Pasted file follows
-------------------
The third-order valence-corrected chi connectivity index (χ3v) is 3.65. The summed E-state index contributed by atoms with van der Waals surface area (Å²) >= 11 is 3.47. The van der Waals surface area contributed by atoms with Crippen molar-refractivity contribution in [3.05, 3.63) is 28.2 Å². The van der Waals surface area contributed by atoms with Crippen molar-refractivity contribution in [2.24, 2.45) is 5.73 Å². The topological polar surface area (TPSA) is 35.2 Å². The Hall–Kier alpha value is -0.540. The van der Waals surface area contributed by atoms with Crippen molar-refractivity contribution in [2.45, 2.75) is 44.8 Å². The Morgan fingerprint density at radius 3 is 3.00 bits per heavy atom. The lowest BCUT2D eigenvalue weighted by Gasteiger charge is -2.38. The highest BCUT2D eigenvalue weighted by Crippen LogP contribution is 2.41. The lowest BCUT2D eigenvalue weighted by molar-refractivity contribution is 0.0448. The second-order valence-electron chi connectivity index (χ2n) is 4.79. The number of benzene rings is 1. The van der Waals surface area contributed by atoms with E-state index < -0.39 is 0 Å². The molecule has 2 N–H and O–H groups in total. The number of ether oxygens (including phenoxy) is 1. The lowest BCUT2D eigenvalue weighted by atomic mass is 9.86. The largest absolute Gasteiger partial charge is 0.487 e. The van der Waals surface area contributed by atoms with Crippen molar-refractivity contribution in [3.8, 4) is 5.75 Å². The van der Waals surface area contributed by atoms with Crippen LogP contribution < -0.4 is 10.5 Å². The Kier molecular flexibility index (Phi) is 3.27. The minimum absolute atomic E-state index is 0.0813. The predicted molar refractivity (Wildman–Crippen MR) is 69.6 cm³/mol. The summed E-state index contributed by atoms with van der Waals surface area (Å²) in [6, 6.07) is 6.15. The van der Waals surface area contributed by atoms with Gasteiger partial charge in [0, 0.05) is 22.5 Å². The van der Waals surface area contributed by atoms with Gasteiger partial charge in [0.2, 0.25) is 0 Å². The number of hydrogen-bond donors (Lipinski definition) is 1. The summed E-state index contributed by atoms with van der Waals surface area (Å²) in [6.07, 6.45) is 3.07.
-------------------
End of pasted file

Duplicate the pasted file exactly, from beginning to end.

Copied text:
The third-order valence-corrected chi connectivity index (χ3v) is 3.65. The summed E-state index contributed by atoms with van der Waals surface area (Å²) >= 11 is 3.47. The van der Waals surface area contributed by atoms with Crippen molar-refractivity contribution in [3.05, 3.63) is 28.2 Å². The van der Waals surface area contributed by atoms with Crippen molar-refractivity contribution in [2.24, 2.45) is 5.73 Å². The topological polar surface area (TPSA) is 35.2 Å². The Hall–Kier alpha value is -0.540. The van der Waals surface area contributed by atoms with Crippen molar-refractivity contribution in [2.45, 2.75) is 44.8 Å². The Morgan fingerprint density at radius 3 is 3.00 bits per heavy atom. The lowest BCUT2D eigenvalue weighted by Gasteiger charge is -2.38. The highest BCUT2D eigenvalue weighted by Crippen LogP contribution is 2.41. The lowest BCUT2D eigenvalue weighted by molar-refractivity contribution is 0.0448. The second-order valence-electron chi connectivity index (χ2n) is 4.79. The number of benzene rings is 1. The van der Waals surface area contributed by atoms with E-state index < -0.39 is 0 Å². The molecule has 2 N–H and O–H groups in total. The number of ether oxygens (including phenoxy) is 1. The lowest BCUT2D eigenvalue weighted by atomic mass is 9.86. The largest absolute Gasteiger partial charge is 0.487 e. The van der Waals surface area contributed by atoms with Crippen molar-refractivity contribution in [3.8, 4) is 5.75 Å². The van der Waals surface area contributed by atoms with Crippen LogP contribution < -0.4 is 10.5 Å². The Kier molecular flexibility index (Phi) is 3.27. The minimum absolute atomic E-state index is 0.0813. The predicted molar refractivity (Wildman–Crippen MR) is 69.6 cm³/mol. The summed E-state index contributed by atoms with van der Waals surface area (Å²) in [6, 6.07) is 6.15. The van der Waals surface area contributed by atoms with Gasteiger partial charge in [0, 0.05) is 22.5 Å². The van der Waals surface area contributed by atoms with Gasteiger partial charge in [0.2, 0.25) is 0 Å². The number of hydrogen-bond donors (Lipinski definition) is 1. The summed E-state index contributed by atoms with van der Waals surface area (Å²) in [6.07, 6.45) is 3.07.